FAREWELL, thou little Nook of mountain-ground,
Thou rocky corner in the lowest stair
Of that magnificent temple which doth bound
One side of our whole vale with grandeur rare;
Sweet garden-orchard, eminently fair,
The loveliest spot that man hath ever found,
Farewell!--we leave thee to Heaven's peaceful care,
Thee, and the Cottage which thou dost surround.
Our boat is safely anchored by the shore,
And there will safely ride when we are gone;
The flowering shrubs that deck our humble door
Will prosper, though untended and alone:
Fields, goods, and far-off chattels we have none:
These narrow bounds contain our private store
Of things earth makes, and sun doth shine upon;
Here are they in our sight--we have no more.
Sunshine and shower be with you, bud and bell!
For two months now in vain we shall be sought:
We leave you here in solitude to dwell
With these our latest gifts of tender thought;
Thou, like the morning, in thy saffron coat,
Bright gowan, and marsh-marigold, farewell!
Whom from the borders of the Lake we brought,
And placed together near our rocky Well.
We go for One to whom ye will be dear;
And she will prize this Bower, this Indian shed,
Our own contrivance, Building without peer!
--A gentle Maid, whose heart is lowly bred,
Whose pleasures are in wild fields gathered,
With joyousness, and with a thoughtful cheer,
Will come to you; to you herself will wed;
And love the blessed life that we lead here.
Dear Spot! which we have watched with tender heed,
Bringing thee chosen plants and blossoms blown
Among the distant mountains, flower and weed,
Which thou hast taken to thee as thy own,
Making all kindness registered and known;
Thou for our sakes, though Nature's child indeed,
Fair in thyself and beautiful alone,
Hast taken gifts which thou dost little need.
And O most constant, yet most fickle Place,
Thou hast thy wayward moods, as thou dost show
To them who look not daily on thy face;
Who, being loved, in love no bounds dost know,
And say'st, when we forsake thee, 'Let them go!'
Thou easy-hearted Thing, with thy wild race
Of weeds and flowers, till we return be slow,
And travel with the year at a soft pace.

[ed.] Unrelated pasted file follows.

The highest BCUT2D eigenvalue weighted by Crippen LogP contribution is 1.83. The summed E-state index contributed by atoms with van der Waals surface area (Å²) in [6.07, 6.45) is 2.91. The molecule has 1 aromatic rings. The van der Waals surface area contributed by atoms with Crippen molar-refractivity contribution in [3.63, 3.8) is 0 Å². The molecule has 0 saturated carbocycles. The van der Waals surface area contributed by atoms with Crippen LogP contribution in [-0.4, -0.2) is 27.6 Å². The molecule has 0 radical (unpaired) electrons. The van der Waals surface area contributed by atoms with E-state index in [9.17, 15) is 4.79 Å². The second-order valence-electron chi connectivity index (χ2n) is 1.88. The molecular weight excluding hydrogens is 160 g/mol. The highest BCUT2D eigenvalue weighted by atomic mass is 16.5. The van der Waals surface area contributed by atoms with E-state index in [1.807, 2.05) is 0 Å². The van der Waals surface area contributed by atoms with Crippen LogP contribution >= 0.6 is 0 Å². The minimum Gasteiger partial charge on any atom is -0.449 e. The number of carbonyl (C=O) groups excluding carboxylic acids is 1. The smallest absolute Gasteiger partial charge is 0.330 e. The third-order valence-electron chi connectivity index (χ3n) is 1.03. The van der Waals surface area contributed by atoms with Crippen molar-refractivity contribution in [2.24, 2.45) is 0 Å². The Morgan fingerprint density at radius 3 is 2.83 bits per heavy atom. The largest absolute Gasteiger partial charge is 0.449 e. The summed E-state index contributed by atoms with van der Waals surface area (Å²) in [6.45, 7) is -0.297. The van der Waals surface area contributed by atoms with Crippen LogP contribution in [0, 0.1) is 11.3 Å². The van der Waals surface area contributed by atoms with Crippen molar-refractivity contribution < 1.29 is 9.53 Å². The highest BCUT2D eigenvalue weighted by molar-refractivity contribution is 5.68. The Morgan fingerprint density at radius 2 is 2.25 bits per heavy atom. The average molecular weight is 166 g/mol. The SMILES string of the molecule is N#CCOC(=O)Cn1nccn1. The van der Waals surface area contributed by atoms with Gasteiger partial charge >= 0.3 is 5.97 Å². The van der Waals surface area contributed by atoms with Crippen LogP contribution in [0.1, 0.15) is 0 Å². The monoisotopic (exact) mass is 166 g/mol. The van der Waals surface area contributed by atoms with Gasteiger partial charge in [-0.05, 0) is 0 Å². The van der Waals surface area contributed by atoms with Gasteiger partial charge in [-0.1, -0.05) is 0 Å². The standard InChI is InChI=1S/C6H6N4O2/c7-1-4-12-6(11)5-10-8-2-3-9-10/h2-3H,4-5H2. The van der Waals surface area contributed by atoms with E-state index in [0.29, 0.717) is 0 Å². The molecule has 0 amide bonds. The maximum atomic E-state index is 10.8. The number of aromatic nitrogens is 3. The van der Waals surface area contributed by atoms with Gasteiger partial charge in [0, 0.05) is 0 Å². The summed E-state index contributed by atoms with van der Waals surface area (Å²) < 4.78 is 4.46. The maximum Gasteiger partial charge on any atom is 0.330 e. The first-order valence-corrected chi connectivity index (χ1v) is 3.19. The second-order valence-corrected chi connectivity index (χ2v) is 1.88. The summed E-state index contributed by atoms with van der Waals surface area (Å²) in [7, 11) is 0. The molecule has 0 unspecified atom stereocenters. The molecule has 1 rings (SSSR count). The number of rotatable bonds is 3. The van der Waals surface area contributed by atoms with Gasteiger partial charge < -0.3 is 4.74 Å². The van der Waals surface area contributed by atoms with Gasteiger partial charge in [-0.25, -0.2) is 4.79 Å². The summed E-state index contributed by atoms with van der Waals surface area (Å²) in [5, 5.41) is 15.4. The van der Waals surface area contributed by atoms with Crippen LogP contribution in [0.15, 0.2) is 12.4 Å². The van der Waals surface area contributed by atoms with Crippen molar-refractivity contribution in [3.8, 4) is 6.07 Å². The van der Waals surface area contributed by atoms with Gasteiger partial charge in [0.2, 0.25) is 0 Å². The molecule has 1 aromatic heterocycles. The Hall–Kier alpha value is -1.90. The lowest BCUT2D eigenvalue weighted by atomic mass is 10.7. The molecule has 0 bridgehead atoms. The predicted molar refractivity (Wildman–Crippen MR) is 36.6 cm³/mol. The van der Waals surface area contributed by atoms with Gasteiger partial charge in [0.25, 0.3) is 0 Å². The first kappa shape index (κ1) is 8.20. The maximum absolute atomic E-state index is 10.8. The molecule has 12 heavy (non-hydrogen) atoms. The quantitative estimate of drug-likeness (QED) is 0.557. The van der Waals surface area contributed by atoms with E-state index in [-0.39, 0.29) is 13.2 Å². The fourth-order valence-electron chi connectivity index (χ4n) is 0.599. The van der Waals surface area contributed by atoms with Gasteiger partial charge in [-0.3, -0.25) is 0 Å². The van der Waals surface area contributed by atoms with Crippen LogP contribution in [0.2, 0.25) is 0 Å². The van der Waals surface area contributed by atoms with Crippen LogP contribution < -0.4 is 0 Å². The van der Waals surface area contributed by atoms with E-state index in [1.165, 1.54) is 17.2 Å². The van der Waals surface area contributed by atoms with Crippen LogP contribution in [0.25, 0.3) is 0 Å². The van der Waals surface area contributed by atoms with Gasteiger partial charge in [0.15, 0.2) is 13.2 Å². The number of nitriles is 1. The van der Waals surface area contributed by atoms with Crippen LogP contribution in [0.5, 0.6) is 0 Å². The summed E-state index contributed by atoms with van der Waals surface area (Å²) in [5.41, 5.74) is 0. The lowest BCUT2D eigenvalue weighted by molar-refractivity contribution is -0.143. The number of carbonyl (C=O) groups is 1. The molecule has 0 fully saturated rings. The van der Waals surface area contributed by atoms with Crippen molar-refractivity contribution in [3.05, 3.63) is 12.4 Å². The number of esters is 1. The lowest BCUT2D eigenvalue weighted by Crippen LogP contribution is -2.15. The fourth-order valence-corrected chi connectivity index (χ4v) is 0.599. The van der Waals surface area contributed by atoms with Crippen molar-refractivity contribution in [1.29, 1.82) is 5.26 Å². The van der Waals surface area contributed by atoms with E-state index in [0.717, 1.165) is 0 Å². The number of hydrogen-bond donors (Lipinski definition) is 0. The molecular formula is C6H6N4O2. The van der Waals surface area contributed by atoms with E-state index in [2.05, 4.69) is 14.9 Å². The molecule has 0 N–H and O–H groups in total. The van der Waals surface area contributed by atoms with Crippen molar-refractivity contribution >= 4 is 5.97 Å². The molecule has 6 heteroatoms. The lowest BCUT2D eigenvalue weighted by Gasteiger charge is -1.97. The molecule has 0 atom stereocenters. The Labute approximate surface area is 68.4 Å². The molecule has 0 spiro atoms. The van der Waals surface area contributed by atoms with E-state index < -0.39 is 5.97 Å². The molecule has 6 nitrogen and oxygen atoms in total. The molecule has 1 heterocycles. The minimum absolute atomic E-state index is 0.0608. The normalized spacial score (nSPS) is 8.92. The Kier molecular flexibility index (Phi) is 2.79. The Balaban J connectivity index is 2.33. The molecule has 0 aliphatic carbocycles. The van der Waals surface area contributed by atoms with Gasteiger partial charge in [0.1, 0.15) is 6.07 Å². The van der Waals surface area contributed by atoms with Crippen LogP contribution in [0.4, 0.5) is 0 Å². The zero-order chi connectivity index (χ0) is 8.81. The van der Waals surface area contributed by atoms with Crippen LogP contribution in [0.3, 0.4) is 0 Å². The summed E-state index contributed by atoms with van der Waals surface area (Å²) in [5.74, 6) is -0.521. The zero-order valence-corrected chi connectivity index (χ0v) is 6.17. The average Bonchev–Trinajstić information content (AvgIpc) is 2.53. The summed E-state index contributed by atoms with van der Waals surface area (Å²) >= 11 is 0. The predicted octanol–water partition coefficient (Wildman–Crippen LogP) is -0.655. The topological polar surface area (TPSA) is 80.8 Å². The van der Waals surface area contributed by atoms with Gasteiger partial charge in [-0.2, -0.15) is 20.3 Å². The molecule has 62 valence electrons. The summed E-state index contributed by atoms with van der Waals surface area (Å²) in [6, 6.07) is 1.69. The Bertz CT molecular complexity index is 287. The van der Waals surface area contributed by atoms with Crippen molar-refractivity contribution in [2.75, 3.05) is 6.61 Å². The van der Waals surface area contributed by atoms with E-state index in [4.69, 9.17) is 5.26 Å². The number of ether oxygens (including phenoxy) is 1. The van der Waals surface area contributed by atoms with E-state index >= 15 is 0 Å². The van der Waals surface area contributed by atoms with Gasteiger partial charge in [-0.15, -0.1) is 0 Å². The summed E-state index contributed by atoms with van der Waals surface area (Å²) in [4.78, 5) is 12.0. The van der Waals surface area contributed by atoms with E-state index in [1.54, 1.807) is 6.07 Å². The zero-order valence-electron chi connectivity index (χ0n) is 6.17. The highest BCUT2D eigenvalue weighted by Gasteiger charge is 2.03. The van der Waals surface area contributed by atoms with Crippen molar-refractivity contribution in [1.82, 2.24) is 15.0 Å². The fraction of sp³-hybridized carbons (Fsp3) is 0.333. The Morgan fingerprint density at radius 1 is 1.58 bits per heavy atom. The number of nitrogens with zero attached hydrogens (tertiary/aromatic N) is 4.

Help us to tell Her tales of years gone by,
And this sweet spring, the best beloved and best;
Joy will be flown in its mortality;
Something must stay to tell us of the rest.
Here, thronged with primroses, the steep rock's breast
Glittered at evening like a starry sky;
And in this bush our sparrow built her nest,
Of which I sang one song that will not die.
O happy Garden! whose seclusion deep
Hath been so friendly to industrious hours;
And to soft slumbers, that did gently steep
Our spirits, carrying with them dreams of flowers,
And wild notes warbled among leafy bowers;
Two burning months let summer overleap,
And, coming back with Her who will be ours,
Into thy bosom we again shall creep.
William Wordsworth's Other Poems
Read this poem in other languages
This poem has not been translated into any other language yet.
Comments about this poem (A Farewell by William Wordsworth )
Did you read them?
- KILL THE DESIRES OF THE FLESH, Dominic George
- WE DUMPSTER HIM DAMNED, Dominic George
- Mess, Tiku akp
- THE FORGOTTEN PARENT, Dominic George
- Our life is full of a lot of thorns anyt.., MOHAMMAD SKATI
- A CHRISTIAN'S COLUMN, Dominic George
- The male and the female, Asit Kumar Sanyal
- Interlude, mary douglas
- Those sensations تلك الاحاسيس, MOHAMMAD SKATI
- I had shied away, hasmukh amathalal
Poem of the Day
- 04 Tongues Made Of Glass, Shaun Shane
- Still I Rise, Maya Angelou
- Daffodils, William Wordsworth
- The Road Not Taken, Robert Frost
- Phenomenal Woman, Maya Angelou
- If You Forget Me, Pablo Neruda
- If, Rudyard Kipling
- Annabel Lee, Edgar Allan Poe
- Invictus, William Ernest Henley
- I Know Why The Caged Bird Sings, Maya Angelou
(March 26, 1874 – January 29, 1963)
(12 July 1904 – 23 September 1973)
(4 April 1928 - 28 May 2014)
(28 November 1757 – 12 August 1827)
- Heather Burns
(1 February 1902 – 22 May 1967)
(10 December 1830 – 15 May 1886)
(31 May 1819 - 26 March 1892)